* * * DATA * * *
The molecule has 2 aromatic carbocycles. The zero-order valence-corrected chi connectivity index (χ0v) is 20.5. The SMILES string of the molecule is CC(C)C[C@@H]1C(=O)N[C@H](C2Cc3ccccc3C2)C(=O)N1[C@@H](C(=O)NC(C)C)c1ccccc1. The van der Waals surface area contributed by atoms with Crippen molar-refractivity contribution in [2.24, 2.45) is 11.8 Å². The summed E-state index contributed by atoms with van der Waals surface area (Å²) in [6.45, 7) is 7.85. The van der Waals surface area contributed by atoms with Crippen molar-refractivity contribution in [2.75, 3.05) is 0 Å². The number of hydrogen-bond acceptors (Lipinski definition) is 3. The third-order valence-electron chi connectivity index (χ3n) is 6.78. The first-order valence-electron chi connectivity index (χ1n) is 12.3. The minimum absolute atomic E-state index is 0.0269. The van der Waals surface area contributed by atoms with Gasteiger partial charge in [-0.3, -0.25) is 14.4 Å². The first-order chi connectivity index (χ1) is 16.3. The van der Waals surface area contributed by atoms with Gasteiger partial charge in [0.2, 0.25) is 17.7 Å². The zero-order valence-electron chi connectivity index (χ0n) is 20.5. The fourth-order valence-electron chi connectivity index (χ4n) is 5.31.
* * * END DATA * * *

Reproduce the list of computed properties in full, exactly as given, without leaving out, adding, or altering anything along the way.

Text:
The molecule has 2 aromatic carbocycles. The zero-order valence-corrected chi connectivity index (χ0v) is 20.5. The SMILES string of the molecule is CC(C)C[C@@H]1C(=O)N[C@H](C2Cc3ccccc3C2)C(=O)N1[C@@H](C(=O)NC(C)C)c1ccccc1. The van der Waals surface area contributed by atoms with Crippen molar-refractivity contribution in [2.24, 2.45) is 11.8 Å². The summed E-state index contributed by atoms with van der Waals surface area (Å²) in [6.45, 7) is 7.85. The van der Waals surface area contributed by atoms with Crippen molar-refractivity contribution in [2.75, 3.05) is 0 Å². The number of hydrogen-bond acceptors (Lipinski definition) is 3. The third-order valence-electron chi connectivity index (χ3n) is 6.78. The first-order valence-electron chi connectivity index (χ1n) is 12.3. The minimum absolute atomic E-state index is 0.0269. The van der Waals surface area contributed by atoms with Gasteiger partial charge in [-0.3, -0.25) is 14.4 Å². The first-order chi connectivity index (χ1) is 16.3. The van der Waals surface area contributed by atoms with Gasteiger partial charge in [0.2, 0.25) is 17.7 Å². The zero-order valence-electron chi connectivity index (χ0n) is 20.5. The fourth-order valence-electron chi connectivity index (χ4n) is 5.31.